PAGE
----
Submitted: 23 December 2019 | Approved: 30 December 2019 | Published: 31 December 2019
How to cite this article: Sahithi G. Obesity-Treatment by drugs. New Insights Obes Gene Beyond. 2019; 3: 001-001.
Copyright: © 2019 Sahithi G. This is an open access article distributed under the Creative Commons Attribution License, which permits unrestricted use, distribution, and reproduction in any medium, provided the original work is properly cited.
The main disturbing situation faced by any individual is obesity nowadays. Obesity occurs because of overweight and this has several reasons to gain weight like hereditary, diabetes, diet, aging, PCOS in women, stress, and tiredness. It is a major, sustaining, worsening condition of energy regulation with severe hereditary and early life natural causes. However, there are ways that we can treat obesity, but the complication emerges with the side effects. One way of treating obese by using lifestyle intervention involving exercise, maintaining a proper diet, and pharmacotherapy. Following this method does not affect much as mostly it includes lifestyle intervention. However, by using lifestyle intervention we could reduce weight to a certain extent only.
Pharmacotherapy plays a vital aspect in dealing with conditions like hypertension, type 2 diabetes mellitus, dyslipidemia, and cancer. It is categorized into two courses, short-term and long-term depending upon the individual. The drugs associated with these courses are approved by the U.S. Food and Drug Administration (FDA). We ordinarily consider it for individuals with Body Mass Index (BMI) between 27-30 kg/m2. The other way to treat obesity is by bariatric surgery, which uses a long-term systematic process. The individuals with BMI 30 kg/m2 and above and obesity-linked comorbidities will be treated by bariatric surgery. This process sets up a point for hormonal weight by following certain methods like Roux en Y Bypass, Sleeve Gastrectomy, etc. during the long-term course. Though we have enough practices to treat obesity, the most worrying element is with side-effects.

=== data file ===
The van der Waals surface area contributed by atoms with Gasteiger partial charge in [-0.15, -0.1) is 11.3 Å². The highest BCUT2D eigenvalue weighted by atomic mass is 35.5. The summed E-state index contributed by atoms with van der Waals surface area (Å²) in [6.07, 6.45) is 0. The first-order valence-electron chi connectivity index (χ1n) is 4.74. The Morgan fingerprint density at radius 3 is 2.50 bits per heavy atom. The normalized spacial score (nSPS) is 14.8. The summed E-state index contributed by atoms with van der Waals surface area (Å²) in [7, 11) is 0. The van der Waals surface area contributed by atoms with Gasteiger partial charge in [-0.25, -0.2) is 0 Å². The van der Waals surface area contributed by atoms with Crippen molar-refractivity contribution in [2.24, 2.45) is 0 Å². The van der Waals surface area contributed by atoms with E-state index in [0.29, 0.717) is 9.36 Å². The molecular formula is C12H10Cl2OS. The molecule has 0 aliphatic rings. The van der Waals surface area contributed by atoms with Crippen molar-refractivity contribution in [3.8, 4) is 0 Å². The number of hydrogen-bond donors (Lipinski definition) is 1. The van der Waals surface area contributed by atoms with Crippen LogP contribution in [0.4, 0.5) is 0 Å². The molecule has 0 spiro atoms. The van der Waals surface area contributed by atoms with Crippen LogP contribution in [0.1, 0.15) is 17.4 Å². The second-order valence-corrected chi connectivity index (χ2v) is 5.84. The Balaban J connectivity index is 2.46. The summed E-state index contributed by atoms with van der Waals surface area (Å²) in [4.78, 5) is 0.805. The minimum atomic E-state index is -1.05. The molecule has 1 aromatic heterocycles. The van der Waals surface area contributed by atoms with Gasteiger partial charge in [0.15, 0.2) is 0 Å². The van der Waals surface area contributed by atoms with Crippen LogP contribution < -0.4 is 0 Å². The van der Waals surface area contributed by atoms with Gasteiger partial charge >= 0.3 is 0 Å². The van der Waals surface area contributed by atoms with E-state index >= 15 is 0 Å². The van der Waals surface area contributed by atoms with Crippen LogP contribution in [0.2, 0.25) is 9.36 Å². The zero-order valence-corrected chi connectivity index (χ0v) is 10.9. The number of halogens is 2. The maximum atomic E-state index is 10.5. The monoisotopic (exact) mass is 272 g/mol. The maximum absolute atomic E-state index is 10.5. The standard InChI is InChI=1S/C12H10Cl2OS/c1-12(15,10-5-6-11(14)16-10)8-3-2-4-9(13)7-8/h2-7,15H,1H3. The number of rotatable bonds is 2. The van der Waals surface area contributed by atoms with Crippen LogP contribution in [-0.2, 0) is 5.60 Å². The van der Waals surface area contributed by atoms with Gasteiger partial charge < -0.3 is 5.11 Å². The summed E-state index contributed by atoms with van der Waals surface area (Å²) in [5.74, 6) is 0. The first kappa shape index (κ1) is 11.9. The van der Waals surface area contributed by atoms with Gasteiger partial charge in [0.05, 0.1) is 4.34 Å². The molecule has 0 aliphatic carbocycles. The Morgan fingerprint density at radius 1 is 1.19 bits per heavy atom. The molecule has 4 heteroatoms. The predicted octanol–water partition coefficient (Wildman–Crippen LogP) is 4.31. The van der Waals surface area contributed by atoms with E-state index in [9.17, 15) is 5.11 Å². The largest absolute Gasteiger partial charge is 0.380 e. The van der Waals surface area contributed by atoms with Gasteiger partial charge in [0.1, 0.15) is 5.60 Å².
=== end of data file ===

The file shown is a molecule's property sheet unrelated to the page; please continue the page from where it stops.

The most commonly used weight management drugs are Orlistat and Liraglutide. Orlistat diminishes the intake of dietary fat and is the only drug approved that does not suppress appetite primarily and has a long-term safety performance. Orlistat is taken orally with a dosage of 120 mg thrice a day that resulted in reduced weight. Weight reduction observed with an average of 3% to 4% after one year including certain complications like steatorrhoea, oily spotting, and flatulence with discharge, fecal incontinence, fat-soluble vitamin deficiencies, and calcium oxalate kidney stones. Liraglutide is originally used to deal with T2DM and hyperglycemia. It has a good profile of decreasing the appetite, less energy intake, weight loss management. Liraglutide is taken orally with a dosage of 3 mg, which resulted in reduced weight. Weight reduction observed with an average of 5.6% after one year including certain complications like cardiometabolic risk factors, including inflammatory markers, glycemic parameters, blood pressure, and lipid levels. From this study, we can decide that after the initiation of treatment, ensure to monitor the safety and tolerability conditions. If we encountered with any abnormal situation, then we should stop the medication. Thus, we can conclude that compared to the surgery, we can observe the finest results from the combination of lifestyle intervention and pharmacotherapy avoiding certain complications.